22 | R.: A Multi-Context Monotonic Axiomatizations of Inessential Non-Monotonicity
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Citation Context ...ical: "multi first order context systems" have shown to be expressive enough to represent all the forms of reasoning that we have considered so far (e.g. reasoning by abstraction [18], meta-=-=reasoning [14, 15, 19]-=-, reasoning about propositional attitudes [13], non monotonic reasoning [19], reasoning about the temporal evolution of physical systems [7], reasoning with dynamic assumptions [9]). Therefore, we cho... |

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19 | Program Tactics and Logic Tactics - Giunchiglia, Traverso |

18 | Multi-context systems as a specification framework for complex reasoning systems. Formal Specification of Complex Reasoning Systems
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Citation Context ...-reasoning [14, 15, 19], reasoning about propositional attitudes [13], non monotonic reasoning [19], reasoning about the temporal evolution of physical systems [7], reasoning with dynamic assumptions =-=[9]-=-). Therefore, we choose L i in definition 2.1 to be any first order language. Within the realm of first order theories, we further restrict to contexts being systems of Natural Deduction (ND systems) ... |

17 |
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Citation Context ...ovides hierarchical structures of modules, where, within each module, an object-level logical theory and a meta-level first order theory interact through a reification/reflection mechanism. In DESIRE =-=[24, 32]-=-, inference processes are described by means of modules which consist of propositional logical theories, where the models of the theories are represented explicitly in the system. Reflection principle... |

13 | Multilanguage systems
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Citation Context ... the proposed architecture are implemented in GETFOL. Finally, in sections 7 and 8 we have the related work and the conclusions. 2 MC systems MC systems have been motivated and formally introduced in =-=[10, 12]-=-. Further investigations and applications have been given in [8]. They are also called multilanguage systems (ML systems) to emphasize the fact that they allow for the definition of multiple languages... |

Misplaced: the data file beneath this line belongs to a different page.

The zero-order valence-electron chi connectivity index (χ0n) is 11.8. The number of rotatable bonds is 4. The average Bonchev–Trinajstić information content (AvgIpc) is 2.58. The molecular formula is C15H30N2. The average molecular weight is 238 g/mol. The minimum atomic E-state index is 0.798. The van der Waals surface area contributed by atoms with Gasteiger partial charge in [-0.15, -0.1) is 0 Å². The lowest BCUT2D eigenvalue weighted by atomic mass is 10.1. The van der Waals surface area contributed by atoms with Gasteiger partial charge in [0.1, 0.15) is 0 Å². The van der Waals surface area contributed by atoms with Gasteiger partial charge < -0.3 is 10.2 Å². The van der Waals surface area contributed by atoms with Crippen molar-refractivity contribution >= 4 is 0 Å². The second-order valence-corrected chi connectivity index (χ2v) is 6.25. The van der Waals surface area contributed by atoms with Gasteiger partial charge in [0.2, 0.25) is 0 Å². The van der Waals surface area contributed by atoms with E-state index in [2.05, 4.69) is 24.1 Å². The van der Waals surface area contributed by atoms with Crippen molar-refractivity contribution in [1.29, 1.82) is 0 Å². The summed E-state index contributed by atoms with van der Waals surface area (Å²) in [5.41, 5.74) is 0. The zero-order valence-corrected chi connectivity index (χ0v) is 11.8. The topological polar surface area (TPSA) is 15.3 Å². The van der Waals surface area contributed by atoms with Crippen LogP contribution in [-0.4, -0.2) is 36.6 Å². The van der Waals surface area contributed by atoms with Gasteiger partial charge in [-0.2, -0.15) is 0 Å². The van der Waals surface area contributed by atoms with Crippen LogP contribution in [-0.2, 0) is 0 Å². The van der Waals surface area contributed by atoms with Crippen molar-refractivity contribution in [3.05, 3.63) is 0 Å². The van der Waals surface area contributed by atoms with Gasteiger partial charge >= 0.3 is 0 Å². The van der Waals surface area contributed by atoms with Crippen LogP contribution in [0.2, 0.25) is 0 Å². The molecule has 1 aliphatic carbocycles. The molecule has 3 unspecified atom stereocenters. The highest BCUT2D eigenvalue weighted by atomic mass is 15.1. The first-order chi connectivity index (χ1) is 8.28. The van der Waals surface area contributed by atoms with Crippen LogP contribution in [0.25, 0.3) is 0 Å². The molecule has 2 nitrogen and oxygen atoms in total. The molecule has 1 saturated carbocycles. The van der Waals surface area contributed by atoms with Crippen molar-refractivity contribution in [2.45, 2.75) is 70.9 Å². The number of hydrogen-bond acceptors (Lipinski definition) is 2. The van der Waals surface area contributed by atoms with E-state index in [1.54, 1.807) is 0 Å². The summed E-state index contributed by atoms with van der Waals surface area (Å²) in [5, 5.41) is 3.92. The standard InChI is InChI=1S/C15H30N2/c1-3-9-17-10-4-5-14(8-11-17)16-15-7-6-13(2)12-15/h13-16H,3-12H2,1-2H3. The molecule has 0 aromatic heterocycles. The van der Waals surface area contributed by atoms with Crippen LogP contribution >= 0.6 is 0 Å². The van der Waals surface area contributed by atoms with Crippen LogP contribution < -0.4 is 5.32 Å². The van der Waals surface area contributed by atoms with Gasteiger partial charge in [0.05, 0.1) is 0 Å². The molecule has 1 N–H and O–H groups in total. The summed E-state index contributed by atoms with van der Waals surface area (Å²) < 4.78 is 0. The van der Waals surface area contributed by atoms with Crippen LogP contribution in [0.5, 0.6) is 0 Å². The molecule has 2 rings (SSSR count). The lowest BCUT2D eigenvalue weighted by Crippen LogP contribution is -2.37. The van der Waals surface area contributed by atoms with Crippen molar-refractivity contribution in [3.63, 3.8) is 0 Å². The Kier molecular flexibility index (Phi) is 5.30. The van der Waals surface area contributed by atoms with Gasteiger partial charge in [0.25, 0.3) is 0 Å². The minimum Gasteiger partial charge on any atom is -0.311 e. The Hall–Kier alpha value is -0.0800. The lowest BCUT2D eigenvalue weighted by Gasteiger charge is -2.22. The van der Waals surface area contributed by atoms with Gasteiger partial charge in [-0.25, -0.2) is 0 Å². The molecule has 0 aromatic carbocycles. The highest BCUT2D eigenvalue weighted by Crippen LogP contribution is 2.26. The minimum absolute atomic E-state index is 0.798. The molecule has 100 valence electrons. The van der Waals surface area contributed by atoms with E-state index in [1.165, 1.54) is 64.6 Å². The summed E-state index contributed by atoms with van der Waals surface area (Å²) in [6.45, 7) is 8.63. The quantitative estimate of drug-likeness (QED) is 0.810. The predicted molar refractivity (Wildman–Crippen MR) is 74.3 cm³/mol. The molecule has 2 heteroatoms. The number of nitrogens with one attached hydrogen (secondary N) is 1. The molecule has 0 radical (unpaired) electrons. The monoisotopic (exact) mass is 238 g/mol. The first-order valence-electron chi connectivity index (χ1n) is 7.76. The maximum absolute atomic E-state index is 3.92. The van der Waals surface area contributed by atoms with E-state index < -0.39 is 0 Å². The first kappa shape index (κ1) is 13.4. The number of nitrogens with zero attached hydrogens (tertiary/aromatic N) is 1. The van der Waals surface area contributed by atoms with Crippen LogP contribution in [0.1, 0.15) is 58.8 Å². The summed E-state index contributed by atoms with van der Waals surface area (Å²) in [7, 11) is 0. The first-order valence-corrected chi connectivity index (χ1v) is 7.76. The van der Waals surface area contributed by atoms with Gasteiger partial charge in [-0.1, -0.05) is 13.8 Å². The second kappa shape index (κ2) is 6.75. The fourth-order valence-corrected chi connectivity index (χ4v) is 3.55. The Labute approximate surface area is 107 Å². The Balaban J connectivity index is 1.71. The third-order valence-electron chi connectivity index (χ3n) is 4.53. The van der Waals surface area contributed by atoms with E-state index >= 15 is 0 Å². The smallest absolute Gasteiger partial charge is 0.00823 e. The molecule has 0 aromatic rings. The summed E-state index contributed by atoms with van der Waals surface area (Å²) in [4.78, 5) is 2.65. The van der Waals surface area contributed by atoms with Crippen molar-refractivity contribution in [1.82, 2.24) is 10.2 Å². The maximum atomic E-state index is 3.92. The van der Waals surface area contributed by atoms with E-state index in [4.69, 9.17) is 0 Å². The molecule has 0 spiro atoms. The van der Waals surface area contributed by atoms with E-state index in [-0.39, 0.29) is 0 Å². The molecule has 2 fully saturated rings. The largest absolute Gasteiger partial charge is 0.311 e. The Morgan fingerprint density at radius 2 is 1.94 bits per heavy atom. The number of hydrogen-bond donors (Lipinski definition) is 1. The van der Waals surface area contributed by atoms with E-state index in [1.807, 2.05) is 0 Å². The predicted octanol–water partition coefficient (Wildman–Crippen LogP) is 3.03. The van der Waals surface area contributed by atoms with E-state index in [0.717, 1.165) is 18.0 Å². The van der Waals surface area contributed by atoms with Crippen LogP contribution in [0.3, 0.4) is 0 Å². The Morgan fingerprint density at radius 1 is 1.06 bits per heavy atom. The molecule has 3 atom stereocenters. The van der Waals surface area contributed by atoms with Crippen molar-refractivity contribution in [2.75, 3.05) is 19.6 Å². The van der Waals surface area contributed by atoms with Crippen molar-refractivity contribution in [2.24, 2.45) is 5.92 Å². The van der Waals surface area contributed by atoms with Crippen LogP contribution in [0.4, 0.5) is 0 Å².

13 | Hierarchical meta-logics: intuitions, proof theory and semantics
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Citation Context ...ical: "multi first order context systems" have shown to be expressive enough to represent all the forms of reasoning that we have considered so far (e.g. reasoning by abstraction [18], meta-=-=reasoning [14, 15, 19]-=-, reasoning about propositional attitudes [13], non monotonic reasoning [19], reasoning about the temporal evolution of physical systems [7], reasoning with dynamic assumptions [9]). Therefore, we cho... |

13 |
editors. Formal Specification of Complex Reasoning Systems
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Citation Context ... where the information specified is not sufficient to solve the goal and we need to test the effects of some further (plausible) assumption. An extensive use of this kind of reasoning can be found in =-=[34]. As a par-=-ticular case of such a kind of reasoning, we may state contradictory facts about an s-context c. In this case, the s-context c turns out to be "inconsistent". Consider for instance the follo... |

11 |
A Bi-Modular Approach to Non-Monotonic Reasoning
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(Show Context)
Citation Context ...tence via reification of the proposition ff (e.g. 2("ff")). It can be shown that any modal theory is logically equivalent to a particular MC system where each context is a first order theory=-= [13]. In [33], analogou-=-s equivalence results have been proven about the equivalence between default logic [29] and (first order) Bi-Modular Systems. -- Pragmatical: "multi first order context systems" have shown t... |

8 | A KADS/(ML) model of a scheduling task
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(Show Context)
Citation Context ...ize some of the interactions between modules. Logic based specifications of modular architectures are also provided by some languages which formalize the KADS methodology [5]. For instance, in (ML) 2 =-=[1, 2]-=-, axioms are organized into a number of logical sub-theories which are then combined by using meta-theoretic operators. All of these systems and approaches share with MS the ability to support formal ... |

7 |
A formalization of knowledge-level models for knowledge acquisition